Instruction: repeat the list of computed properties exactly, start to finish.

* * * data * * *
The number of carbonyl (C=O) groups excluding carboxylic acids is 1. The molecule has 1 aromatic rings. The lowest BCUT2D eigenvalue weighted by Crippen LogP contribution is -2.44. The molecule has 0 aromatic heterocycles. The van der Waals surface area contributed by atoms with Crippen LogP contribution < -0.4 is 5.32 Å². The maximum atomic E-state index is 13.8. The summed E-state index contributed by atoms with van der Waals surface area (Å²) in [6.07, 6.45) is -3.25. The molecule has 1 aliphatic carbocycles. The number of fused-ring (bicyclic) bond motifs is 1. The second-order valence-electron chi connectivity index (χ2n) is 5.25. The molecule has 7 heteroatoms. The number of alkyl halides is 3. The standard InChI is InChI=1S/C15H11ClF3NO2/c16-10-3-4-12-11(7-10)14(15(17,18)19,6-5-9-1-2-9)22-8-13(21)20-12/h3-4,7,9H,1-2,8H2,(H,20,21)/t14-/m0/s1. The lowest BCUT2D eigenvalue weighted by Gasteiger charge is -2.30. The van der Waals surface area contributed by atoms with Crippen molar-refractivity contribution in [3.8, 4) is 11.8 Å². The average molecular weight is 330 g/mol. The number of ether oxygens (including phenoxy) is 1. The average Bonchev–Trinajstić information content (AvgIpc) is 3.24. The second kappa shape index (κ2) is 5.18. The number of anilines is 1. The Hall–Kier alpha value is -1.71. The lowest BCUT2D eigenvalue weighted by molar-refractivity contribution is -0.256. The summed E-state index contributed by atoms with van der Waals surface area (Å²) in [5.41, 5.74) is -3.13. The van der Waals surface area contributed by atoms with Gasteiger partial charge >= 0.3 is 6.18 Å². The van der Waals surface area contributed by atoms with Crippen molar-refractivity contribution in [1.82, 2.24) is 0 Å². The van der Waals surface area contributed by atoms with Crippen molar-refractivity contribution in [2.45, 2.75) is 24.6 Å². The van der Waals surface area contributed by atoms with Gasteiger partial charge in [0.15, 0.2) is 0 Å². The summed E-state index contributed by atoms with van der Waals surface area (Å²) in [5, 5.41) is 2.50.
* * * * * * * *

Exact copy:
The number of carbonyl (C=O) groups excluding carboxylic acids is 1. The molecule has 1 aromatic rings. The lowest BCUT2D eigenvalue weighted by Crippen LogP contribution is -2.44. The molecule has 0 aromatic heterocycles. The van der Waals surface area contributed by atoms with Crippen LogP contribution < -0.4 is 5.32 Å². The maximum atomic E-state index is 13.8. The summed E-state index contributed by atoms with van der Waals surface area (Å²) in [6.07, 6.45) is -3.25. The molecule has 1 aliphatic carbocycles. The number of fused-ring (bicyclic) bond motifs is 1. The second-order valence-electron chi connectivity index (χ2n) is 5.25. The molecule has 7 heteroatoms. The number of alkyl halides is 3. The standard InChI is InChI=1S/C15H11ClF3NO2/c16-10-3-4-12-11(7-10)14(15(17,18)19,6-5-9-1-2-9)22-8-13(21)20-12/h3-4,7,9H,1-2,8H2,(H,20,21)/t14-/m0/s1. The lowest BCUT2D eigenvalue weighted by Gasteiger charge is -2.30. The van der Waals surface area contributed by atoms with Crippen molar-refractivity contribution in [3.8, 4) is 11.8 Å². The average molecular weight is 330 g/mol. The number of ether oxygens (including phenoxy) is 1. The average Bonchev–Trinajstić information content (AvgIpc) is 3.24. The second kappa shape index (κ2) is 5.18. The number of anilines is 1. The Hall–Kier alpha value is -1.71. The lowest BCUT2D eigenvalue weighted by molar-refractivity contribution is -0.256. The summed E-state index contributed by atoms with van der Waals surface area (Å²) in [5.41, 5.74) is -3.13. The van der Waals surface area contributed by atoms with Gasteiger partial charge >= 0.3 is 6.18 Å². The van der Waals surface area contributed by atoms with Crippen molar-refractivity contribution in [1.82, 2.24) is 0 Å². The van der Waals surface area contributed by atoms with Crippen molar-refractivity contribution in [2.45, 2.75) is 24.6 Å². The van der Waals surface area contributed by atoms with Gasteiger partial charge in [0.15, 0.2) is 0 Å². The summed E-state index contributed by atoms with van der Waals surface area (Å²) in [5, 5.41) is 2.50.